Discover the Largest Huntsman Spider Ever Recorded!

Huntsman Spider Eating Prey
© Niney Azman/Shutterstock.com

Written by Jennifer Gaeng

Updated: May 30, 2023

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Key Points:
  • Huntsman species can be found in nearly every mild temperate to the tropical region on Earth, including much of Australia, Africa, Asia, the Mediterranean, and the Americas.
  • The largest-ever documented giant huntsman spider had a leg span of 30 cm (12 in) leg span and 4.6 cm (1.8 in) body length.
  • The legs of huntsman spiders are twisted in such a way that they extend forward like a crab, hence the nickname “crab” spider.

Sparassidae, the family which includes the huntsman spiders, currently contains 1,383 different species. The giant huntsman spider, on the other hand, is the family’s largest member. In terms of leg span, huntsman spiders are the biggest spiders in the world. Crab or wood spiders are other names for this diversified species, which is commonly described as a “huntsman” because of their speed and hunting style. They are often mistaken for baboon spiders but are not related to each other.

Even though huntsman spiders are feared by many people because of their enormous size, they’re actually fairly placid and docile. The average huntsman spider is only about 1 inch long with a 5-inch leg span. However, some tend to grow much larger than this! So, what is the largest of these gentle giants that have ever been measured? Let’s find out!

Largest Huntsman Spider Ever Recorded

Biggest Spiders: Giant Huntsman Spider

The world’s biggest spider, the Giant huntsman spider, is not harmless to humans but will bite if provoked.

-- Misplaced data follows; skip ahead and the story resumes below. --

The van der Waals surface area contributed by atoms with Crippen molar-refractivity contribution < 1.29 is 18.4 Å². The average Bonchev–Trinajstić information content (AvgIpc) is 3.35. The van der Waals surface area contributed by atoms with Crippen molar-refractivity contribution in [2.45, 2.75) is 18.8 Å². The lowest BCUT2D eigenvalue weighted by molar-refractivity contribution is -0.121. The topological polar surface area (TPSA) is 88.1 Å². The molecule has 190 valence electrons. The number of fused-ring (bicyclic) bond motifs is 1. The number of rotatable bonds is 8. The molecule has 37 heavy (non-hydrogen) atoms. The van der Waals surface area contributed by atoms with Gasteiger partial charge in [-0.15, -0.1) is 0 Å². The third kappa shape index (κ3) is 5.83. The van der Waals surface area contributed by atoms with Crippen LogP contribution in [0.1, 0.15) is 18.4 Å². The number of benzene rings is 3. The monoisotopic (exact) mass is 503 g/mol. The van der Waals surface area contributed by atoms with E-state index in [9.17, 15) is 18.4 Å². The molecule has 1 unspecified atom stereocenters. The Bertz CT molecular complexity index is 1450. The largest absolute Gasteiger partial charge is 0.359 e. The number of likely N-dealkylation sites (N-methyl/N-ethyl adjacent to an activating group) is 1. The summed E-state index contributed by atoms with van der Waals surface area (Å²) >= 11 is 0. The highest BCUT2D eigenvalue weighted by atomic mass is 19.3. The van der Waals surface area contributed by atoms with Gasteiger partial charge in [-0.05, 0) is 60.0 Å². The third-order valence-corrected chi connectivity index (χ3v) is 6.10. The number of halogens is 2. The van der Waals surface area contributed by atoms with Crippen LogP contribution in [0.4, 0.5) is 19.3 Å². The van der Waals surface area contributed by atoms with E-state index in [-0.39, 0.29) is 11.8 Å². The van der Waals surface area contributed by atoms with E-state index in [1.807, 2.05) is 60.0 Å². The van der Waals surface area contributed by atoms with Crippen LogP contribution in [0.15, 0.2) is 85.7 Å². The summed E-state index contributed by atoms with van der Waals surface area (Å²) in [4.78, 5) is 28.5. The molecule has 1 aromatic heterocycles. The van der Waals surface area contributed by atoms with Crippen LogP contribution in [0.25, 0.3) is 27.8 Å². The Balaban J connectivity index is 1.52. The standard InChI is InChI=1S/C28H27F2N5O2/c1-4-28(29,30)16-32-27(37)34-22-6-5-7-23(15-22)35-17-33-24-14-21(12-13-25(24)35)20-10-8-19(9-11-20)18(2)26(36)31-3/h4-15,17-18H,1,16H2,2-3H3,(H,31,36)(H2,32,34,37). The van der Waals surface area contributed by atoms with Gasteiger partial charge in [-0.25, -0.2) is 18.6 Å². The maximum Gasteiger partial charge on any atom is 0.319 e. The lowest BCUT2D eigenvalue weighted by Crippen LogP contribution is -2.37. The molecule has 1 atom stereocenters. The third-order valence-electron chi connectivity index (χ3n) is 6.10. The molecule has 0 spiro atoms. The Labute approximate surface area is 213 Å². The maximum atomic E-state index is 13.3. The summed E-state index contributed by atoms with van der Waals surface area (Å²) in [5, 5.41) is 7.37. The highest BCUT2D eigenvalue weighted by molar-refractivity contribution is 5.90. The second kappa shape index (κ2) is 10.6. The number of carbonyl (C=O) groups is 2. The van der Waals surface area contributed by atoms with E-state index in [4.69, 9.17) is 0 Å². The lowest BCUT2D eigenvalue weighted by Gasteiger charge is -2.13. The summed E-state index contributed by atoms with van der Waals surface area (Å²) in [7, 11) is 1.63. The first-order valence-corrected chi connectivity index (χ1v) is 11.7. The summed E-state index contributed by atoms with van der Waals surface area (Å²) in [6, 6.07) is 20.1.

©iSKYDANCER/Shutterstock.com

The largest-ever documented giant huntsman spider had a leg span of 30 cm (12 in) leg span and 4.6 cm (1.8 in) body length. However, Charlotte, a giant huntsman spider, was rescued by Barnyard Betty’s Rescue farm and refuge in Queensland, Australia, in October 2015. Even though the farm did not measure Charlotte, many people believe she broke this record for the largest giant huntsman spider, although many experts say she probably had around a 20 cm leg span. The gargantuan arachnid reportedly grew to frightening proportions by scavenging for bugs in a long-abandoned farmer’s shed, safe from predators.

About Huntsman Spiders

Close-Up of Huntsman Spider

Huntsman spiders have soft and furry bodies and prickly legs.

©Paul Looyen/Shutterstock.com

Appearance

The huntsman spider has eight eyes. The eyes are in two rows of four, pointing front. In Laos, male giant huntsman spiders reach a leg span of 25-30 cm (9.8–11.8 in). The legs of huntsman spiders are twisted in such a way that they extend forward like a crab, hence the nickname “crab” spider. Their tops are brown or grey. Many species have black-and-white undersides with reddish mouthpart spots. Their legs have spines, but their bodies are smooth and fuzzy.

Certain Huntsman spider sub-species vary in appearance. For example, the banded huntsman (Holconia) is huge and has striped legs. Neosparassus is larger, brown, and hairier. Also, large, and hairy, with brown, white, and black markings, the tropical huntsman (Heteropoda).

Habitat